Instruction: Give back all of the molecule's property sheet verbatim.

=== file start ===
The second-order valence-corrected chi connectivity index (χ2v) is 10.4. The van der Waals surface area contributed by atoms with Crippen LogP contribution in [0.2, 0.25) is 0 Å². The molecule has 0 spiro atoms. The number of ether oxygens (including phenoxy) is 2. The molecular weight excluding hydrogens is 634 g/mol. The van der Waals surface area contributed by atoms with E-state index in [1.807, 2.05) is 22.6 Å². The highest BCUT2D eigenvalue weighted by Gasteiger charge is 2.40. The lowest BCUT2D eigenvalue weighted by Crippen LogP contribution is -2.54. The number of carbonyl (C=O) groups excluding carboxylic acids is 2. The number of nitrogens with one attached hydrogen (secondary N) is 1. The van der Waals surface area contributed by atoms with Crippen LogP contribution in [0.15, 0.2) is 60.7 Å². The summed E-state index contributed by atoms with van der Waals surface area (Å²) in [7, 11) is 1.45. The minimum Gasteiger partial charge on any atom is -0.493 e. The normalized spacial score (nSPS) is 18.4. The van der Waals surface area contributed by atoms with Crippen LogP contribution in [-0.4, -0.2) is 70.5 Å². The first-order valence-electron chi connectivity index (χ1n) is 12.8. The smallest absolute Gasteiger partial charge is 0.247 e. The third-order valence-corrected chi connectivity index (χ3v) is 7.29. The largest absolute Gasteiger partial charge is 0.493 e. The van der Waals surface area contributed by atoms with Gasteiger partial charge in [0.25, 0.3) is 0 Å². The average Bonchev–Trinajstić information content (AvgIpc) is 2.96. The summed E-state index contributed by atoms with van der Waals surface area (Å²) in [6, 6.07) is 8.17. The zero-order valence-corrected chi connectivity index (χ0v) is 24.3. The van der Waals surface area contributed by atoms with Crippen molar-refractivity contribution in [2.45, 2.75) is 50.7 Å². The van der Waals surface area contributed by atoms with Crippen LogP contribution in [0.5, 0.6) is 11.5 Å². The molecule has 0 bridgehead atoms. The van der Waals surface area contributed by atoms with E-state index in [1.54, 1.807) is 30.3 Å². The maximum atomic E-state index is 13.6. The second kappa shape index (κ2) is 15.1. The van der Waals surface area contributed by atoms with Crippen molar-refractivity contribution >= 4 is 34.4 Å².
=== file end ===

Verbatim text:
The second-order valence-corrected chi connectivity index (χ2v) is 10.4. The van der Waals surface area contributed by atoms with Crippen LogP contribution in [0.2, 0.25) is 0 Å². The molecule has 0 spiro atoms. The number of ether oxygens (including phenoxy) is 2. The molecular weight excluding hydrogens is 634 g/mol. The van der Waals surface area contributed by atoms with E-state index in [1.807, 2.05) is 22.6 Å². The highest BCUT2D eigenvalue weighted by Gasteiger charge is 2.40. The lowest BCUT2D eigenvalue weighted by Crippen LogP contribution is -2.54. The number of carbonyl (C=O) groups excluding carboxylic acids is 2. The number of nitrogens with one attached hydrogen (secondary N) is 1. The van der Waals surface area contributed by atoms with Crippen LogP contribution in [0.15, 0.2) is 60.7 Å². The summed E-state index contributed by atoms with van der Waals surface area (Å²) in [7, 11) is 1.45. The minimum Gasteiger partial charge on any atom is -0.493 e. The normalized spacial score (nSPS) is 18.4. The van der Waals surface area contributed by atoms with Crippen LogP contribution in [-0.4, -0.2) is 70.5 Å². The first-order valence-electron chi connectivity index (χ1n) is 12.8. The smallest absolute Gasteiger partial charge is 0.247 e. The third-order valence-corrected chi connectivity index (χ3v) is 7.29. The largest absolute Gasteiger partial charge is 0.493 e. The van der Waals surface area contributed by atoms with Gasteiger partial charge in [0.25, 0.3) is 0 Å². The average Bonchev–Trinajstić information content (AvgIpc) is 2.96. The summed E-state index contributed by atoms with van der Waals surface area (Å²) in [6, 6.07) is 8.17. The zero-order valence-corrected chi connectivity index (χ0v) is 24.3. The van der Waals surface area contributed by atoms with Crippen molar-refractivity contribution in [2.45, 2.75) is 50.7 Å². The van der Waals surface area contributed by atoms with Crippen LogP contribution in [0.5, 0.6) is 11.5 Å². The molecule has 0 bridgehead atoms. The van der Waals surface area contributed by atoms with E-state index in [1.54, 1.807) is 30.3 Å². The maximum atomic E-state index is 13.6. The second kappa shape index (κ2) is 15.1. The van der Waals surface area contributed by atoms with Crippen molar-refractivity contribution >= 4 is 34.4 Å².